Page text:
# Lie group structure on exotic $\mathbb{R}^4$

Are there Lie group structures on exotic $$\mathbb{R}^4$$s?

By the theorem that every continuous group homomorphism of two Lie groups is smooth, we can conclude that if $$G$$ and $$H$$ are two Lie groups that are isomorphic as groups, then if they are homeomorphic, they are also diffeomorphic.

From this we can conclude that the topological group $$(\mathbb{R}^4,+)$$ only admits one smooth structure turning it into a Lie group (namely the usual one). Now there are uncountably many other smooth structures on $$\mathbb{R}^4$$ (but still homeomorphic), namely the so called exotic $$\mathbb{R}^4$$s. By our above arguments we know that exotic $$\mathbb{R}^4$$s do not admit a Lie group structure when $$+$$ is the operation.

But does there exist a different group operation on some exotic $$\mathbb{R}^4$$ turning it into a Lie group?

• Which 4-dimensional Lie algebras do you know? Commented May 23 at 9:57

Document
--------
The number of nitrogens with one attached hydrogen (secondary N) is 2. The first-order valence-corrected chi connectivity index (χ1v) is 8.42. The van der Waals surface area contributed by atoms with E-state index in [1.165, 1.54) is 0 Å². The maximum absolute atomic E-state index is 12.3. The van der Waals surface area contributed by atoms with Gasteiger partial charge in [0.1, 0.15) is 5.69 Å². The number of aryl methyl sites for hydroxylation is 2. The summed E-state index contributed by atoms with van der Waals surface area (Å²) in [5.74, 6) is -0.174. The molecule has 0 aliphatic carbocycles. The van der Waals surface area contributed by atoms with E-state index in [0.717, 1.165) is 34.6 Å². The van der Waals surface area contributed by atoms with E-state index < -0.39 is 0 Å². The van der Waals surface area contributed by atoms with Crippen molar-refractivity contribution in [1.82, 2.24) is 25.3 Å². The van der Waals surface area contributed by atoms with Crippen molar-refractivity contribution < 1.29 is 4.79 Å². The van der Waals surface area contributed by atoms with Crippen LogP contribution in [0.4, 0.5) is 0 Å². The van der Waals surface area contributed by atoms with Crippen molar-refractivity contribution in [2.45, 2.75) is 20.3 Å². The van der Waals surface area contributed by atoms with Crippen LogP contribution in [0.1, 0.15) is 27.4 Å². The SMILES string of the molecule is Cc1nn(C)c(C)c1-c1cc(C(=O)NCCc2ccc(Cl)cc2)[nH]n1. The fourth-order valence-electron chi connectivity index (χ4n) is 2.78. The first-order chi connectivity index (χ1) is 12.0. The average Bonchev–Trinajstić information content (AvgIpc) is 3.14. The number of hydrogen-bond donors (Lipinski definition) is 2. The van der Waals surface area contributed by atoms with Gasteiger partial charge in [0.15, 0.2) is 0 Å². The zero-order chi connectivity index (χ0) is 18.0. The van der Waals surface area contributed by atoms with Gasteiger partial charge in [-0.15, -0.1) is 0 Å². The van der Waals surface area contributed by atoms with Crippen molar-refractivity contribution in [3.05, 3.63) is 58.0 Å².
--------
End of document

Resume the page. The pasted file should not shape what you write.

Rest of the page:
No, there are no such Lie groups. One way to answer is to observe that if $$G$$ is a contractible (as a topological space) Lie group then its exponential map is a diffeomorphism, see for instance Yves' answer here and references therein. In dimension 4 one can prove the result you are asking about without quoting any deep theorems and using the basic structure theory of Lie groups and Lie algebras. Namely, if $$G$$ is a simply-connected Lie group, consider its Levi-Malcev decomposition $$S\rtimes H$$, where $$S$$ is solvable and $$H$$ is semisimple. Then check that both $$S$$, $$H$$ have to be simply-connected and if $$G$$ is contractible, so are $$S$$ and $$H$$. There are few cases to consider then, the most interesting one is when $$H$$ is nontrivial. There are just two nontrivial semisimple Lie algebras of dimension $$\le 4$$, namely, $$o(3)$$ and $$sl(2,\mathbb R)$$ (it is a nice exercise which you can solve without appealing to root systems). The first one will not give you a contractible Lie group. The second one will give you Lie groups locally isomorphic to $$SL(2,\mathbb R)$$, leaving you with the universal cover of this group. The latter is easily seen to be diffeomorphic to $$\mathbb R^3$$ (start by proving that $$SL(2,\mathbb R)$$ is diffeomorphic to $$S^1\times \mathbb R^2$$). Lastly, taking a semidirect product with $$\mathbb R$$ (which is actually a direct product in this case) gives you a group diffeomorphic to $$\mathbb R^4$$.